Judge: Terror suspect tried to crash into FBI agent
Reed S. Berry, 26, of St. Joseph, Michigan, was under surveillance because of his suspected terrorist links
By David N. Goodman
DETROIT — A federal judge in Michigan has ordered a man suspected of supporting terrorist groups held on allegations he tried to crash into the car of an FBI agent who was following him as part of heightened security for the 10th anniversary of the Sept. 11 attacks.
Reed S. Berry, 26, of St. Joseph, Michigan, was under surveillance because of his suspected terrorist links, according to an FBI affidavit filed in U.S. District Court in Grand Rapids.
The government has said the links include Internet communication with one or more groups involved in international terrorism.
Defense lawyer Elias Muawad said what the government has labeled terrorist links in court filings appear to be online speech protected by the First Amendment of the U.S. Constitution which guarantees freedom of speech. He also said his client, Berry, has been upset about being under investigation for months, subject to searches and barred from air travel.
"He was feeling like a caged person," Muawad told The Associated Press on Sunday.
According to the Sept. 23 complaint that charged Berry with assaulting a federal officer, the FBI executed a search warrant March 9 seeking evidence linking Berry to foreign terrorist groups.
"The FBI investigation to date has developed information that Berry was using the Internet both to contact and to provide affirmative support to one or more FTOs," or foreign terrorist organizations, the complaint said.
The FBI then got a warrant May 11 to search Berry's Yahoo email account, and investigators now are reviewing its contents, the complaint said.
In anticipation of the 10th anniversary of the Sept. 11 attacks, "the FBI decided to maintain around-the-clock knowledge of Berry's whereabouts that weekend," the complaint said.
FBI Special Agent Samuel Moore and Michigan State Police Detective Sgt. Larry Dyksterhouse were watching Berry the night of Sept. 9 and had been told that their "target" was aware he was under surveillance, the complaint said.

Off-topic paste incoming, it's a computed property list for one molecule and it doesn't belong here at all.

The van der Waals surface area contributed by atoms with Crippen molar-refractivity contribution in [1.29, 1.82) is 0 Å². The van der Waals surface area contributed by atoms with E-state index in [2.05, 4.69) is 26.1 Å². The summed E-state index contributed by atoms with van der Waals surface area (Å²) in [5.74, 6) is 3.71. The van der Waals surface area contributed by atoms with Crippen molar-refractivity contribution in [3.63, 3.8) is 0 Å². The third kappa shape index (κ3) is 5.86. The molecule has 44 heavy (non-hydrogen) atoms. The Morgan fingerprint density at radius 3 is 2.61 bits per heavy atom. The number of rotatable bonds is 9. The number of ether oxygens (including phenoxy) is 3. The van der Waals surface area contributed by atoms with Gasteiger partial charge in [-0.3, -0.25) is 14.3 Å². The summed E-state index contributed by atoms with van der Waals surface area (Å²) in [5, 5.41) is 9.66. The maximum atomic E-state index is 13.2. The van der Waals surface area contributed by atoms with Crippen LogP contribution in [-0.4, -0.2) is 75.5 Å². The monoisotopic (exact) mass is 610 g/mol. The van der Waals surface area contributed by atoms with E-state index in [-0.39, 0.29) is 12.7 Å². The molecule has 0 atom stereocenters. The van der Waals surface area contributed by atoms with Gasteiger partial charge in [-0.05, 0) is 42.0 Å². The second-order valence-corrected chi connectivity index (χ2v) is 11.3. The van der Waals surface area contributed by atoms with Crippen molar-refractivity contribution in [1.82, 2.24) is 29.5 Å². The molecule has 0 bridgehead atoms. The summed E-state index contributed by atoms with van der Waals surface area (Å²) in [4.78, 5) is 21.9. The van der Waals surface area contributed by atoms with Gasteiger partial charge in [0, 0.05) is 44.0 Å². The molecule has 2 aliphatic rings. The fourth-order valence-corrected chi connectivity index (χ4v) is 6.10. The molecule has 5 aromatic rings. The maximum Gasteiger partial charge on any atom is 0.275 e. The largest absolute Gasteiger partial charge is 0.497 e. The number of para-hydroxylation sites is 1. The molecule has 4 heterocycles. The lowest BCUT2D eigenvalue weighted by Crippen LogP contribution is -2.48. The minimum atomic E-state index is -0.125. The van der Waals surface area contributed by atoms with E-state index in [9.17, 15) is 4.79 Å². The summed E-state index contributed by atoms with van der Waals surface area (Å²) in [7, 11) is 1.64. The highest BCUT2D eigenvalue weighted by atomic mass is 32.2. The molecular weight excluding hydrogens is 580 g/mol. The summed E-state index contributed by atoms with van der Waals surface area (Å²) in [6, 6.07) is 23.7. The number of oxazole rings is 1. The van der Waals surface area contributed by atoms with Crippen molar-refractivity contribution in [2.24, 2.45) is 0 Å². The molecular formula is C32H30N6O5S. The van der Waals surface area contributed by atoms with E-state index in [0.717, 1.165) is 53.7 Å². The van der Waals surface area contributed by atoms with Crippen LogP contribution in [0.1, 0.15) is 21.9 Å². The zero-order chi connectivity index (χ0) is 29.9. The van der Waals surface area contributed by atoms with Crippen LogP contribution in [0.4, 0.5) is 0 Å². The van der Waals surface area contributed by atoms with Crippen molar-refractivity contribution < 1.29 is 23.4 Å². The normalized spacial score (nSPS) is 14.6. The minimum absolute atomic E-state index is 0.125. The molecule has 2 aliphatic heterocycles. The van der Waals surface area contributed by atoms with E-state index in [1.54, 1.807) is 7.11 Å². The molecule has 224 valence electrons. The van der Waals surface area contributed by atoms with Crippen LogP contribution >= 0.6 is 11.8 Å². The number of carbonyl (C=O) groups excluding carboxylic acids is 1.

The agents followed Berry as he drove around Benton Harbor and St. Joseph. They said he traveled to various locations and at one point turned his headlights off and just sat in the vehicle.
Moore said Berry eventually put his car in reverse and began speeding toward Moore's stopped vehicle. The agent said he "immediately accelerated forward and to the hard left, avoiding a direct collision" with Berry.
On Wednesday, U.S. Magistrate Hugh Brenneman in Grand Rapids ordered Berry detained before the assault trial.
"In addition to the present offense, defendant is well aware the FBI is using considerable resources to investigate whether defendant has been participating in terrorist-related activities," Brenneman wrote in his order that Berry stay behind bars until trial.
Brenneman also cited the fact that Berry has a wife in London and "has told the FBI he wants to leave this country and never return." And, the judge said, Berry's state criminal record shows "a repeated disregard of the judicial system" with bond and parole revocations.
Berry was freed from a Michigan prison this year after serving a sentence for delivery or manufacture of marijuana, according to state Department of Corrections records. The records show the offense happened in Berrien County on Oct. 13, 2006, when he was 21.
Muawad said the handling of his client has been excessively harsh. He said there has been no evidence released so far that links Berry to plans for any terrorist actions, weapons or methods.
"Flight was a minor issue," Muawad said. "They took away his passport. Where's he going to go?"
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